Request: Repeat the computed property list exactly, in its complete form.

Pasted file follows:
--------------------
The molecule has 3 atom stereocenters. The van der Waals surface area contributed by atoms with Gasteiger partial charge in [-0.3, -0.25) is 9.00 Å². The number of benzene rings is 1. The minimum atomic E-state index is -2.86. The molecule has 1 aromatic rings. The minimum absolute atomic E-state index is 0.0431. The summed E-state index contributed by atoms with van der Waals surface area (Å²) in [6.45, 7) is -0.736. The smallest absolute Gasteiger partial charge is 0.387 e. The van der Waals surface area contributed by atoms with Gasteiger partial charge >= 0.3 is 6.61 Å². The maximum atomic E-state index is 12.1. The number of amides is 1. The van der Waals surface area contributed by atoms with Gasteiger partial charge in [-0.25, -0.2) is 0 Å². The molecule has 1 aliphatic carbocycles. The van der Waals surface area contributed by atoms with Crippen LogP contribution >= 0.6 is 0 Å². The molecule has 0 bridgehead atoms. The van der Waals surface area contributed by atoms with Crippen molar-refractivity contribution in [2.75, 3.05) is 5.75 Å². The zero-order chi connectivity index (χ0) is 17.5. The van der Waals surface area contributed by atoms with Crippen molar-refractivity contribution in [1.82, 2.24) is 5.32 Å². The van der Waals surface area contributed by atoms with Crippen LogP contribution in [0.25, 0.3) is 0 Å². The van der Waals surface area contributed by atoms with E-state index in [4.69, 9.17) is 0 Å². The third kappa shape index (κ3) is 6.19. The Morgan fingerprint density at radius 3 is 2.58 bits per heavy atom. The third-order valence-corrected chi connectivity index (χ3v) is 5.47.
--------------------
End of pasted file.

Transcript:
The molecule has 3 atom stereocenters. The van der Waals surface area contributed by atoms with Gasteiger partial charge in [-0.3, -0.25) is 9.00 Å². The number of benzene rings is 1. The minimum atomic E-state index is -2.86. The molecule has 1 aromatic rings. The minimum absolute atomic E-state index is 0.0431. The summed E-state index contributed by atoms with van der Waals surface area (Å²) in [6.45, 7) is -0.736. The smallest absolute Gasteiger partial charge is 0.387 e. The van der Waals surface area contributed by atoms with Gasteiger partial charge >= 0.3 is 6.61 Å². The maximum atomic E-state index is 12.1. The number of amides is 1. The van der Waals surface area contributed by atoms with Gasteiger partial charge in [-0.25, -0.2) is 0 Å². The molecule has 1 aliphatic carbocycles. The van der Waals surface area contributed by atoms with Crippen LogP contribution >= 0.6 is 0 Å². The molecule has 0 bridgehead atoms. The van der Waals surface area contributed by atoms with Crippen molar-refractivity contribution in [2.75, 3.05) is 5.75 Å². The zero-order chi connectivity index (χ0) is 17.5. The van der Waals surface area contributed by atoms with Crippen molar-refractivity contribution in [1.82, 2.24) is 5.32 Å². The van der Waals surface area contributed by atoms with Crippen LogP contribution in [0.25, 0.3) is 0 Å². The van der Waals surface area contributed by atoms with E-state index in [4.69, 9.17) is 0 Å². The third kappa shape index (κ3) is 6.19. The Morgan fingerprint density at radius 3 is 2.58 bits per heavy atom. The third-order valence-corrected chi connectivity index (χ3v) is 5.47.